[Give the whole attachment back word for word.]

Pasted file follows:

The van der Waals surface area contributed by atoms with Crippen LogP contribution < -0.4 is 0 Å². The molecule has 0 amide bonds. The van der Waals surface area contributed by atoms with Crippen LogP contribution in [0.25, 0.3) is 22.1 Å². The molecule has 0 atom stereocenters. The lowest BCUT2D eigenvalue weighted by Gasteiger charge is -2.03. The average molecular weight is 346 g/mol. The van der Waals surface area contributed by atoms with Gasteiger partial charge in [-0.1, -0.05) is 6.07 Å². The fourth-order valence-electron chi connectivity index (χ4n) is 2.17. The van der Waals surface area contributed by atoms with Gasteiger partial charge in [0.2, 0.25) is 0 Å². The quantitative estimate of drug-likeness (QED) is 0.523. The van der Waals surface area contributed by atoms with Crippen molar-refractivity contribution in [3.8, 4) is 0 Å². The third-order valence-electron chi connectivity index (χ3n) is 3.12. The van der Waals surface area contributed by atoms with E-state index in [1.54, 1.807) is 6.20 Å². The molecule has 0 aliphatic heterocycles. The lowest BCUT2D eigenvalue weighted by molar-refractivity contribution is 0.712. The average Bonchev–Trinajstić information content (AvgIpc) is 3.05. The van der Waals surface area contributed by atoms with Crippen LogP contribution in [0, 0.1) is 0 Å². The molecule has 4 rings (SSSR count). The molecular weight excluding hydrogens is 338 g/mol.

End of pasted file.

The van der Waals surface area contributed by atoms with Crippen LogP contribution < -0.4 is 0 Å². The molecule has 0 amide bonds. The van der Waals surface area contributed by atoms with Crippen LogP contribution in [0.25, 0.3) is 22.1 Å². The molecule has 0 atom stereocenters. The lowest BCUT2D eigenvalue weighted by Gasteiger charge is -2.03. The average molecular weight is 346 g/mol. The van der Waals surface area contributed by atoms with Gasteiger partial charge in [-0.1, -0.05) is 6.07 Å². The fourth-order valence-electron chi connectivity index (χ4n) is 2.17. The van der Waals surface area contributed by atoms with Gasteiger partial charge in [0.2, 0.25) is 0 Å². The quantitative estimate of drug-likeness (QED) is 0.523. The van der Waals surface area contributed by atoms with Crippen molar-refractivity contribution in [3.8, 4) is 0 Å². The third-order valence-electron chi connectivity index (χ3n) is 3.12. The van der Waals surface area contributed by atoms with E-state index in [1.54, 1.807) is 6.20 Å². The molecule has 0 aliphatic heterocycles. The lowest BCUT2D eigenvalue weighted by molar-refractivity contribution is 0.712. The average Bonchev–Trinajstić information content (AvgIpc) is 3.05. The van der Waals surface area contributed by atoms with Crippen LogP contribution in [0, 0.1) is 0 Å². The molecule has 4 rings (SSSR count). The molecular weight excluding hydrogens is 338 g/mol.